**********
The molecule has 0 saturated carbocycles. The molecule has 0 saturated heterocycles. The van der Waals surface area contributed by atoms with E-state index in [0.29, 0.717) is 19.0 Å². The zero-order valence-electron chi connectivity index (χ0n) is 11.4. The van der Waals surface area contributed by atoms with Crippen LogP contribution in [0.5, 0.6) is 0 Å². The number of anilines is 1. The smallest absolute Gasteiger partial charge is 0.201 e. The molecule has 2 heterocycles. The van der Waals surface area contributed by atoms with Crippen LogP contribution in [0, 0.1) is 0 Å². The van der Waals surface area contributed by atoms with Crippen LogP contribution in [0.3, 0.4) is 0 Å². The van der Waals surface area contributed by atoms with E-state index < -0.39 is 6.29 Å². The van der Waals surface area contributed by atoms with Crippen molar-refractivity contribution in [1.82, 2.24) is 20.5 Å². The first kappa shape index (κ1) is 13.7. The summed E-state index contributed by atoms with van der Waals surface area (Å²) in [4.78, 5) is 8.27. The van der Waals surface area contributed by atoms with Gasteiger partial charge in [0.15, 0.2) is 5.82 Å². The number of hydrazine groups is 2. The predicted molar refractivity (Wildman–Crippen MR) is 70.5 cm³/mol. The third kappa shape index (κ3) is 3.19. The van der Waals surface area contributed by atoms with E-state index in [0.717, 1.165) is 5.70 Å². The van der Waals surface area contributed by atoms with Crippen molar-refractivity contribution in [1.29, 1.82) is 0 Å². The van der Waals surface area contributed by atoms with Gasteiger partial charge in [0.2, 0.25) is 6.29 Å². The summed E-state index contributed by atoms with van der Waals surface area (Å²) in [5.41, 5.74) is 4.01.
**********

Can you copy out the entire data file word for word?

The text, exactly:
The molecule has 0 saturated carbocycles. The molecule has 0 saturated heterocycles. The van der Waals surface area contributed by atoms with E-state index in [0.29, 0.717) is 19.0 Å². The zero-order valence-electron chi connectivity index (χ0n) is 11.4. The van der Waals surface area contributed by atoms with Crippen LogP contribution in [0.5, 0.6) is 0 Å². The number of anilines is 1. The smallest absolute Gasteiger partial charge is 0.201 e. The molecule has 2 heterocycles. The van der Waals surface area contributed by atoms with Crippen LogP contribution in [0, 0.1) is 0 Å². The van der Waals surface area contributed by atoms with Crippen LogP contribution in [0.3, 0.4) is 0 Å². The van der Waals surface area contributed by atoms with E-state index < -0.39 is 6.29 Å². The van der Waals surface area contributed by atoms with Crippen molar-refractivity contribution in [1.82, 2.24) is 20.5 Å². The first kappa shape index (κ1) is 13.7. The summed E-state index contributed by atoms with van der Waals surface area (Å²) in [4.78, 5) is 8.27. The van der Waals surface area contributed by atoms with Gasteiger partial charge in [0.15, 0.2) is 5.82 Å². The number of hydrazine groups is 2. The predicted molar refractivity (Wildman–Crippen MR) is 70.5 cm³/mol. The third kappa shape index (κ3) is 3.19. The van der Waals surface area contributed by atoms with E-state index in [0.717, 1.165) is 5.70 Å². The van der Waals surface area contributed by atoms with Crippen molar-refractivity contribution in [1.29, 1.82) is 0 Å². The van der Waals surface area contributed by atoms with Gasteiger partial charge in [0.2, 0.25) is 6.29 Å². The summed E-state index contributed by atoms with van der Waals surface area (Å²) in [5.41, 5.74) is 4.01.